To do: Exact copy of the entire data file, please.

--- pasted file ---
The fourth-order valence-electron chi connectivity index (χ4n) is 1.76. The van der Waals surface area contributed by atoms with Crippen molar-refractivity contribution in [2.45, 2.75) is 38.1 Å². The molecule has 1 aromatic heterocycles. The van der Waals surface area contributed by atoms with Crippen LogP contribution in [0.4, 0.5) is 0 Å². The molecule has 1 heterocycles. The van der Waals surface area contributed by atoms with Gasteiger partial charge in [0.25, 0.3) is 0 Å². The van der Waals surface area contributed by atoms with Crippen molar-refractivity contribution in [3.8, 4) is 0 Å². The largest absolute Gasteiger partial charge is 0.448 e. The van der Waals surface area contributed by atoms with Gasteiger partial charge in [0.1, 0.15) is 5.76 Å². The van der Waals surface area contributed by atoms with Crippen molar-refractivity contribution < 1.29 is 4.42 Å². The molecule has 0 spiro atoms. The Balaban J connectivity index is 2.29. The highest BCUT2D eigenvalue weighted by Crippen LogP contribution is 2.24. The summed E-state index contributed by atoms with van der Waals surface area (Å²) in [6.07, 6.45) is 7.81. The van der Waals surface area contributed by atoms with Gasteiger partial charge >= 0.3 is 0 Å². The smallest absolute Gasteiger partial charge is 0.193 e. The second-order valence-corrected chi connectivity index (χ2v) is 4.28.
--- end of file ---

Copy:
The fourth-order valence-electron chi connectivity index (χ4n) is 1.76. The van der Waals surface area contributed by atoms with Crippen molar-refractivity contribution in [2.45, 2.75) is 38.1 Å². The molecule has 1 aromatic heterocycles. The van der Waals surface area contributed by atoms with Crippen LogP contribution in [0.4, 0.5) is 0 Å². The molecule has 1 heterocycles. The van der Waals surface area contributed by atoms with Gasteiger partial charge in [0.25, 0.3) is 0 Å². The van der Waals surface area contributed by atoms with Crippen molar-refractivity contribution in [3.8, 4) is 0 Å². The largest absolute Gasteiger partial charge is 0.448 e. The van der Waals surface area contributed by atoms with Gasteiger partial charge in [0.1, 0.15) is 5.76 Å². The van der Waals surface area contributed by atoms with Crippen molar-refractivity contribution < 1.29 is 4.42 Å². The molecule has 0 spiro atoms. The Balaban J connectivity index is 2.29. The highest BCUT2D eigenvalue weighted by Crippen LogP contribution is 2.24. The summed E-state index contributed by atoms with van der Waals surface area (Å²) in [6.07, 6.45) is 7.81. The van der Waals surface area contributed by atoms with Gasteiger partial charge >= 0.3 is 0 Å². The smallest absolute Gasteiger partial charge is 0.193 e. The second-order valence-corrected chi connectivity index (χ2v) is 4.28.